Saturday, October 31, 2009

RT @CapricaSeven: Remember. No one is born a good writer. Babies can't write.

Unlike many, I haven't gotten into Twitter that much.  I follow about 40 people and I allow about 12 people that I personally know to follow me.   I regularly forget to even look at my Twitter account for days at a time.  And when I do look at it I realize that I haven't missed much.

Except every once in a while when I catch a recent tweet by Jane Espenson.

It is no secret that Jane Espenson is one of my favorite television writers.   She's working on a new show right now called Caprica Seven (which seems to be some kind of sequel/prequel to Battlestar Galactica) and she tweets under the name CapricaSeven.  A couple of television blogs that I follow re-posted some of her initial tweets a few months ago and I was intrigued because she was, among other things, giving writing tips.  So I began following her. 

After a while she became a more "normal" twitterer, tweeting about what she was having for lunch and what books she is reading.

She can be very funny:

Current book on tape has a character saying: "Age is a matter of massive noses." Realized later it was "mass hypnosis."

Or how about this:

Looks like I'm probably going to co-write the last two season one Caprica eps! Yay!This is especially cool because those are the ones where


But the reason I continue to follow is because still, interspersed among tweets about lunch and other mundane things, are tweets about writing:

I love the delicate employment of bad grammar in dialogue to suggest informality and quickness of speech, not necessarily lack of knowledge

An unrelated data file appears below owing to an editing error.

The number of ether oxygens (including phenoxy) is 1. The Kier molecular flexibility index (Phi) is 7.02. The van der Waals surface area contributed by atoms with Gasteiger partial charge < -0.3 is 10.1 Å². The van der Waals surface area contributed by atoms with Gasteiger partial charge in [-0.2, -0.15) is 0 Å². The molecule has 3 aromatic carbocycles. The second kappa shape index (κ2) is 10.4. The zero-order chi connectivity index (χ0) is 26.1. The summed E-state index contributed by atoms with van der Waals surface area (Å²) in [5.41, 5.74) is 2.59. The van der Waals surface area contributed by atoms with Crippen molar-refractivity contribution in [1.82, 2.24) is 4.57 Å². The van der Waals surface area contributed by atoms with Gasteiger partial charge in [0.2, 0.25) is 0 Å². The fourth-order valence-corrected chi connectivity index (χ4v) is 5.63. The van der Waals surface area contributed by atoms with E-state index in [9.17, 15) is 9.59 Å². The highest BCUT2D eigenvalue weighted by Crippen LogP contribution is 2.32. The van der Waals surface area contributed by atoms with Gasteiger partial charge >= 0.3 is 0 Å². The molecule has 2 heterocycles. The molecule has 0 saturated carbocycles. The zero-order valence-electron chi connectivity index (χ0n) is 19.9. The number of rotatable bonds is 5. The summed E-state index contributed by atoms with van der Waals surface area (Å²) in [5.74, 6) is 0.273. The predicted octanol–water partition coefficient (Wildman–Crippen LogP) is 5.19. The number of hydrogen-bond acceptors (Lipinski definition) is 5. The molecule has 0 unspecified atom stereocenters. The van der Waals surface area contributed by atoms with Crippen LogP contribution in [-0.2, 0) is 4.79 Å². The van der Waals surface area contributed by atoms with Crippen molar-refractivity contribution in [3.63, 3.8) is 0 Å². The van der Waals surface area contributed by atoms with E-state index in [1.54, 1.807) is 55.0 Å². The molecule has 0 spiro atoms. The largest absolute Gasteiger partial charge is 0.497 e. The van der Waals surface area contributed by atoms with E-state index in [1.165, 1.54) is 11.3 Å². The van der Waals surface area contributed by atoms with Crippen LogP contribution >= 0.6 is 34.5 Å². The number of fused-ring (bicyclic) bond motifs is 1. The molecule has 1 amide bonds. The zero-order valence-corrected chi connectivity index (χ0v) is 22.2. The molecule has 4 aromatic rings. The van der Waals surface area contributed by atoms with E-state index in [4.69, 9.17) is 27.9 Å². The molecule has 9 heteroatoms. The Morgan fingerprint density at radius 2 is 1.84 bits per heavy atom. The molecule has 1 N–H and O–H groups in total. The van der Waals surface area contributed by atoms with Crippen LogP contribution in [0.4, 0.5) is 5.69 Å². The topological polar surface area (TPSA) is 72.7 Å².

Even in really broad comedy, ask "how would someone really react if this happened?" Events can be crazy, but people need to be people.

When creating characters, try switching the gender of a character _after_ writing them -- it'll break you out of bad unconscious habits.

"And why, pray tell, would I do that?" <-- script don't! You've heard people say this on TV, but not in real life. So don't write it.

And I love that she answers people's questions:

@DHStom Depends -- major characters need contradictions to make them compelling. Minor characters need to be precise but not too familiar.

Of course, she also recently tweeted this:

Another general rule: 140 characters may not be ideal for conveying substantive writing advice.

I don't know, I'm not a writer.  But I certainly am enjoying those 140 character bits of writing wisdom. So, if you're interested in the script-writing process you might want to consider following her. (And, by the way, you don't have to join twitter - there is also an RSS feed.)   CapricaSeven